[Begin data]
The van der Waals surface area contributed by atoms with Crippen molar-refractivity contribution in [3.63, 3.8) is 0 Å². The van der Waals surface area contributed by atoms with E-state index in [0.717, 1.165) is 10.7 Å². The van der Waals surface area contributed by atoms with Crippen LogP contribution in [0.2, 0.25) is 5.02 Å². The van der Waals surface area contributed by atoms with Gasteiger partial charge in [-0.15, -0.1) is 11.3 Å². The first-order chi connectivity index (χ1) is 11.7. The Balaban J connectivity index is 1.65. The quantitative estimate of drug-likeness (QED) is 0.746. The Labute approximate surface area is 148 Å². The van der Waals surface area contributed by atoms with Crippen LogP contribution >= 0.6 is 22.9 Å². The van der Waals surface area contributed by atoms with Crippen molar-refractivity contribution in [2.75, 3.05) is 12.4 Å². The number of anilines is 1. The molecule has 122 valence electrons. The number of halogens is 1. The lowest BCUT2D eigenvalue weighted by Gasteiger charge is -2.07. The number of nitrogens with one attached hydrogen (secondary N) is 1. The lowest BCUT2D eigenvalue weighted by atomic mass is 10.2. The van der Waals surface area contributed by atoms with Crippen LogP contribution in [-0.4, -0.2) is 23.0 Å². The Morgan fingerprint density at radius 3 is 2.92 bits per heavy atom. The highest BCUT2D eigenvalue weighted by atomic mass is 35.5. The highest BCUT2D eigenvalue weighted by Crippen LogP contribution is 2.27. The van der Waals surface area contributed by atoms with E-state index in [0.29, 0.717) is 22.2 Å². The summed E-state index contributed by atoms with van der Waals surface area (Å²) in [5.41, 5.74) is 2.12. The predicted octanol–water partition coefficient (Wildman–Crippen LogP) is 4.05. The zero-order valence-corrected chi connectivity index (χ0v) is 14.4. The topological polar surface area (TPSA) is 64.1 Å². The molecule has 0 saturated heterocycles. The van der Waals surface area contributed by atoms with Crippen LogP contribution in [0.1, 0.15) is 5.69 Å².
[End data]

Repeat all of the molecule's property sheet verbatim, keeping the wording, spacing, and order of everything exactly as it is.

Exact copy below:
The van der Waals surface area contributed by atoms with Crippen molar-refractivity contribution in [3.63, 3.8) is 0 Å². The van der Waals surface area contributed by atoms with E-state index in [0.717, 1.165) is 10.7 Å². The van der Waals surface area contributed by atoms with Crippen LogP contribution in [0.2, 0.25) is 5.02 Å². The van der Waals surface area contributed by atoms with Gasteiger partial charge in [-0.15, -0.1) is 11.3 Å². The first-order chi connectivity index (χ1) is 11.7. The Balaban J connectivity index is 1.65. The quantitative estimate of drug-likeness (QED) is 0.746. The Labute approximate surface area is 148 Å². The van der Waals surface area contributed by atoms with Crippen LogP contribution >= 0.6 is 22.9 Å². The van der Waals surface area contributed by atoms with Crippen molar-refractivity contribution in [2.75, 3.05) is 12.4 Å². The number of anilines is 1. The molecule has 122 valence electrons. The number of halogens is 1. The lowest BCUT2D eigenvalue weighted by Gasteiger charge is -2.07. The number of nitrogens with one attached hydrogen (secondary N) is 1. The lowest BCUT2D eigenvalue weighted by atomic mass is 10.2. The van der Waals surface area contributed by atoms with Crippen LogP contribution in [-0.4, -0.2) is 23.0 Å². The Morgan fingerprint density at radius 3 is 2.92 bits per heavy atom. The highest BCUT2D eigenvalue weighted by atomic mass is 35.5. The highest BCUT2D eigenvalue weighted by Crippen LogP contribution is 2.27. The van der Waals surface area contributed by atoms with E-state index in [0.29, 0.717) is 22.2 Å². The summed E-state index contributed by atoms with van der Waals surface area (Å²) in [5.41, 5.74) is 2.12. The predicted octanol–water partition coefficient (Wildman–Crippen LogP) is 4.05. The zero-order valence-corrected chi connectivity index (χ0v) is 14.4. The topological polar surface area (TPSA) is 64.1 Å². The molecule has 0 saturated heterocycles. The van der Waals surface area contributed by atoms with Crippen LogP contribution in [0.1, 0.15) is 5.69 Å².